Bryan, especially amusing are the idiots who think that a rise in the savings rate on a macroeconomics level is a good thing. As you point out, that is effectively an increase in the loan-vs-deposits reserve ratio, and thus deflationary. Now, that’s not necessarily a bad thing if it is being countered by inflationary government policy, such as, say, a massive public works program funded by printing money (!!!!). But once you get stuck in a deflationary spiral, it’s damned hard to get out, because deflation is inherently debt inflation once the nominal interest rate approaches 0%. Below 0%, keeping the money in the vault or under your mattress is preferable to lending it out, because if the rate of deflation is 4% per year, you earn 4% real interest just by keeping it under your mattress or in your vault. Which of course is a disaster economically, since money that is not moving in the economy basically no longer exists as far as the economy is concerned and does not provide any of the liquidity needed to oil a modern economy. Which causes further deflation, which further is disincentive to lend, and so on until you arrive down at the bottom at a subsistence economy that third-world nations will recognize.

I.e., deflationary spirals are Bad.

But because an individual having more savings is Good on a microeconomic level, idiots think it must be good on a macroeconomic level. It *can* be… but only with a helluva lot of government intervention in the economy to keep the economy from entering a deflationary spiral. Intervention which the idiots who believe savings is Good period refuse to consider because, well, it’s “spendthrift”. Sigh.

– Badtux the Economics Penguin

Badtux´s last blog post..I’ve met this bear

7 Bryan { 02.03.09 at 12:28 am }

That same increase in the savings rate is also bad news for the effectiveness of tax cuts, which were going to be minimal in the first place. If people are already salting away their money, then the extra is going to savings.

This weekend two of my Mother’s first cousins were visiting, and they all grew up the Depression. They aren’t spending anything that isn’t an absolute requirement. They are in full miser mode. I was going to take everyone out to dinner, a normal part of any visit, but they all felt that was an extravagance. I’m fighting an uphill battle to get my Mother to maintain her normally low level of spending, but the dismal rate the bank is now paying on her funds makes her nervous.

One of the cousins lost $100K in her portfolio, and has reduced her spending to her Social Security check, which she didn’t start drawing on until she was 72. She was forced to retire for health reasons and has been feeling poor ever since.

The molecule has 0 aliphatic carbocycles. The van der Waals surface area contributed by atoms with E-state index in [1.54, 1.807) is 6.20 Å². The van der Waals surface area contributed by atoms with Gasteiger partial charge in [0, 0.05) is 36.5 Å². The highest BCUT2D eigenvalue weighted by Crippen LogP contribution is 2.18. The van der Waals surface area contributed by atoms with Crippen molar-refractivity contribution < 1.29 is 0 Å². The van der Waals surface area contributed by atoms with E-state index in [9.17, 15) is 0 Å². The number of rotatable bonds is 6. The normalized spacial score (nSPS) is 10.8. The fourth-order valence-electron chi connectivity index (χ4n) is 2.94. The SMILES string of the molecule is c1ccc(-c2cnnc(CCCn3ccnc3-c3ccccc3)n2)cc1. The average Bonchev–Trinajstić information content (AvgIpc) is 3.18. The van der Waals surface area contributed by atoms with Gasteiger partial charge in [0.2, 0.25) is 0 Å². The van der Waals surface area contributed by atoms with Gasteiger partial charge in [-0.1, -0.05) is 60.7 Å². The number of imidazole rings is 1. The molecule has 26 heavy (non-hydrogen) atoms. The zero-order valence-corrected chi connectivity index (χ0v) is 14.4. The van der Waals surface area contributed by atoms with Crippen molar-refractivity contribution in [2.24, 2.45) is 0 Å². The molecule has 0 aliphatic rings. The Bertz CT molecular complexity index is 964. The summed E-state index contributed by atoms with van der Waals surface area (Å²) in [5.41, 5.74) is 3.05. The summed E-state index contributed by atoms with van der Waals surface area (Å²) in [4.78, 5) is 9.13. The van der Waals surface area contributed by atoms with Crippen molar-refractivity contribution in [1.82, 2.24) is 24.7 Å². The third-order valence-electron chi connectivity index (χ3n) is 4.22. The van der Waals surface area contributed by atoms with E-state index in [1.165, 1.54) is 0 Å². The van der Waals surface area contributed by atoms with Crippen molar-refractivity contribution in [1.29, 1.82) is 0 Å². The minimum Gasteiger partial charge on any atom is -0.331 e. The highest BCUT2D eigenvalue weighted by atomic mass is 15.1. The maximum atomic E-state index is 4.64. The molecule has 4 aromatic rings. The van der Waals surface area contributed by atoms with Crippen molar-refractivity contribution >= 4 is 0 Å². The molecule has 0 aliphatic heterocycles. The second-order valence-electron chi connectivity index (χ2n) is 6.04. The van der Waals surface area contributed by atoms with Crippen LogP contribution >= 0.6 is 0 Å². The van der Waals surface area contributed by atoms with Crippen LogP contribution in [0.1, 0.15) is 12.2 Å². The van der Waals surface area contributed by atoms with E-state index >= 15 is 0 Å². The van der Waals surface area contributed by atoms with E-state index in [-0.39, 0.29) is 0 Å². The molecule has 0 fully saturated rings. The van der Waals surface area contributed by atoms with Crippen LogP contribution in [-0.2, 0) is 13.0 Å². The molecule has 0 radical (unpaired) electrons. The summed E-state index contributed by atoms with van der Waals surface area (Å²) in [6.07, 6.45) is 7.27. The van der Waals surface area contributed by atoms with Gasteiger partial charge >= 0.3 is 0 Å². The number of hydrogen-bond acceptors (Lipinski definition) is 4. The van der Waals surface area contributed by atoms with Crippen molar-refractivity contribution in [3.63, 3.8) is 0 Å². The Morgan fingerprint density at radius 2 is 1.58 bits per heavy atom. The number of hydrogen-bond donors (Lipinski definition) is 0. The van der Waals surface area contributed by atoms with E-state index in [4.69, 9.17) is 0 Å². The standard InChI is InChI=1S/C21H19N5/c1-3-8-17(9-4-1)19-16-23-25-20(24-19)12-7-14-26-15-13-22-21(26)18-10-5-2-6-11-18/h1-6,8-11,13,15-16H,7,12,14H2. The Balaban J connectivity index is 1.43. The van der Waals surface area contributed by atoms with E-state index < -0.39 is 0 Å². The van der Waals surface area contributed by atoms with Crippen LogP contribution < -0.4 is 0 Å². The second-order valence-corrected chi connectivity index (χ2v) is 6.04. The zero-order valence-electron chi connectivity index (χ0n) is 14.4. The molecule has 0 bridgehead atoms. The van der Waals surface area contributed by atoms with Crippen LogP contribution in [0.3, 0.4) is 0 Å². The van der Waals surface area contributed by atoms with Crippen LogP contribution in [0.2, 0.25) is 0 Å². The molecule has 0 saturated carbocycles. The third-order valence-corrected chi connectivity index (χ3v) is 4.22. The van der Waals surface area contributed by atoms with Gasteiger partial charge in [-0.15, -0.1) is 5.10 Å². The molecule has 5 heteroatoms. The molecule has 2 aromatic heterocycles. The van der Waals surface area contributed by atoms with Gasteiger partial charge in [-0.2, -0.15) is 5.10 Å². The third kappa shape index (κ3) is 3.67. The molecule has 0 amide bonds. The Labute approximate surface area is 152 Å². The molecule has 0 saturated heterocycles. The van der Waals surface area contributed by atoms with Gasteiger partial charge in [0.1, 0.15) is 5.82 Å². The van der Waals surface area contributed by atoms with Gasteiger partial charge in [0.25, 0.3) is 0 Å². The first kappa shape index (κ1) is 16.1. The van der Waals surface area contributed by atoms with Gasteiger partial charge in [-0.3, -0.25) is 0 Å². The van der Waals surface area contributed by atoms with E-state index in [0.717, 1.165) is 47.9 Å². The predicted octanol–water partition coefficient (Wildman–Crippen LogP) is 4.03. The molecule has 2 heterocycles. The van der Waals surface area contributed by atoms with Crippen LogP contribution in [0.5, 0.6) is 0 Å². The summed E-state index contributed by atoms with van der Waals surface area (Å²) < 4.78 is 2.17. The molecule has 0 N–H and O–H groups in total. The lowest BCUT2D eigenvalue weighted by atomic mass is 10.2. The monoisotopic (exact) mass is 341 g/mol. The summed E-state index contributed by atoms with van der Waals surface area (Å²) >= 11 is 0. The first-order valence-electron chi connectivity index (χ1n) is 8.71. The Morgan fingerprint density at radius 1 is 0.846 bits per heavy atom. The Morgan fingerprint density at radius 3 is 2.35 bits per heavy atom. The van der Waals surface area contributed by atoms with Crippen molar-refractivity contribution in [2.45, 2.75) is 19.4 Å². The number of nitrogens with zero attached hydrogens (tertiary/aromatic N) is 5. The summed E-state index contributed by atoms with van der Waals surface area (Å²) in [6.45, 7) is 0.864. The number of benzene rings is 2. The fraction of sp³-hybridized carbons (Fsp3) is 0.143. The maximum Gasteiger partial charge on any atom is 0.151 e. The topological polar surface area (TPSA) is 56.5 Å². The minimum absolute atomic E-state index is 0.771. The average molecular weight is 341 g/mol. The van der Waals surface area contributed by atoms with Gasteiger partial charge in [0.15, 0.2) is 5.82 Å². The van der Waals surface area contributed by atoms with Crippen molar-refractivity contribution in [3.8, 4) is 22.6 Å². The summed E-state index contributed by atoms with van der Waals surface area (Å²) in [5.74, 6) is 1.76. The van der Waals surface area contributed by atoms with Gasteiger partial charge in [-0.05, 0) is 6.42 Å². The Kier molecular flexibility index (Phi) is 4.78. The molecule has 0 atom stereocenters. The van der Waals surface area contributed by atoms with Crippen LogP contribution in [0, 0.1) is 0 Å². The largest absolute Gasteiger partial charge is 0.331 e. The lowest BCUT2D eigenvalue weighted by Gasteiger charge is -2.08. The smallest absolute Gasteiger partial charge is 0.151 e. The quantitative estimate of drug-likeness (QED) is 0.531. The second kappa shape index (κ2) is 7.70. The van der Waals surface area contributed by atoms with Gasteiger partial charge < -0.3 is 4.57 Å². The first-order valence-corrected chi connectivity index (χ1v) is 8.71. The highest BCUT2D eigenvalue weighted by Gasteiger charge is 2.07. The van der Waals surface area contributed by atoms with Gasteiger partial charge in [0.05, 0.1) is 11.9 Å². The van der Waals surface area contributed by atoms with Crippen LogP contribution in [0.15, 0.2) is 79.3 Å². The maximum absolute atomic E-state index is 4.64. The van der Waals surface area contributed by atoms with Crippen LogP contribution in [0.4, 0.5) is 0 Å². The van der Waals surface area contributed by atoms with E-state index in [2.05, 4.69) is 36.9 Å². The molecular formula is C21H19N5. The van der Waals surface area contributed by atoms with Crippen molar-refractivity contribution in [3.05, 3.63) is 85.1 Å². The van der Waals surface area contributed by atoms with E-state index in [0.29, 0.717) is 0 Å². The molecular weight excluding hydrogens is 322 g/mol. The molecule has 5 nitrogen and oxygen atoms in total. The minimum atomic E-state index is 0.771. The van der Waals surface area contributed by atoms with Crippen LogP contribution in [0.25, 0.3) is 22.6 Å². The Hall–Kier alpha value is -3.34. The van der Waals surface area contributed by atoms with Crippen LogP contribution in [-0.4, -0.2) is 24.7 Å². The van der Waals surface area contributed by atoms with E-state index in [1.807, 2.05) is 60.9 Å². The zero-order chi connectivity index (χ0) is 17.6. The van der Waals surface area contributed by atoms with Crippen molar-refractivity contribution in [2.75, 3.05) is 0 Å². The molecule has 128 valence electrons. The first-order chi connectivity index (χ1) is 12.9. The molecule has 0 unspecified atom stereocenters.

None of the three is poor in the standard sense of the word, but they are all worried about their children, grandchildren, and great grandchildren. They have seen it before, and know people are not ready for it.

The problem is that when people like this, with some disposable income, stop spending, things are only going to get worse. A lot of people have to save because of major concerns about their job, but when people without those concerns start doing it, deflation is coming. One of the cousins mentioned that if things keep up, wages will go down, just like the last time.

This is no time for screwing around. Every delay makes things worse. People have to see something happening, and soon.

8 LadyMin { 02.04.09 at 10:23 am }

The country has been overconsuming for too many years. Some contraction is going to be necessary. But I agree, those who are in decent financial shape should continue reasonable spending as usual.

Saturday as I was doing my usual shopping at the warehouse grocery store and discount outlet stores I was shocked to find the parking lot full! On the way home I stopped at the library and it was packed… again, the parking lot was full. It seems everyone has taken on my thrifty ways.

I think the government is going to force the banks to lend… soon. Because if they don’t we will get deflation. Once people see credit opening up this will stop some of the fear. And I believe that fear is what’s driving a lot of otherwise solvent people to save up a few extra thousand and delay major purchases. Fear that they won’t be able to get a credit line on their home if they need to make a major repair, an unexpected medical bill, etc. So they are saving up.

What I fear is a few years from now when all that cash hits the streets… inflation will shoot up. If the money supply is doubling won’t inflation do the same? Economic theory always makes my head hurt.

LadyMin´s last blog post..Pan Seared Scallops with Ginger Sauce

9 Bryan { 02.04.09 at 4:01 pm }

There is a logical disconnect on what happens with savings, and what it does to the economy. Saving is good, unless too many people do it. The system will normalize around a steady condition, but when there are major swings, as from a negative rate to around 3%, it puts a lot of pressure on the system.

Anytime a trend reaches a tipping point, the system will react with a jerk, rather than a smooth flow. Too many people spending results in inflation; too few in deflation. Right now the increase in savings and the lost jobs are all tipping the balance toward deflation, which is the most painful and persistent of economic ills.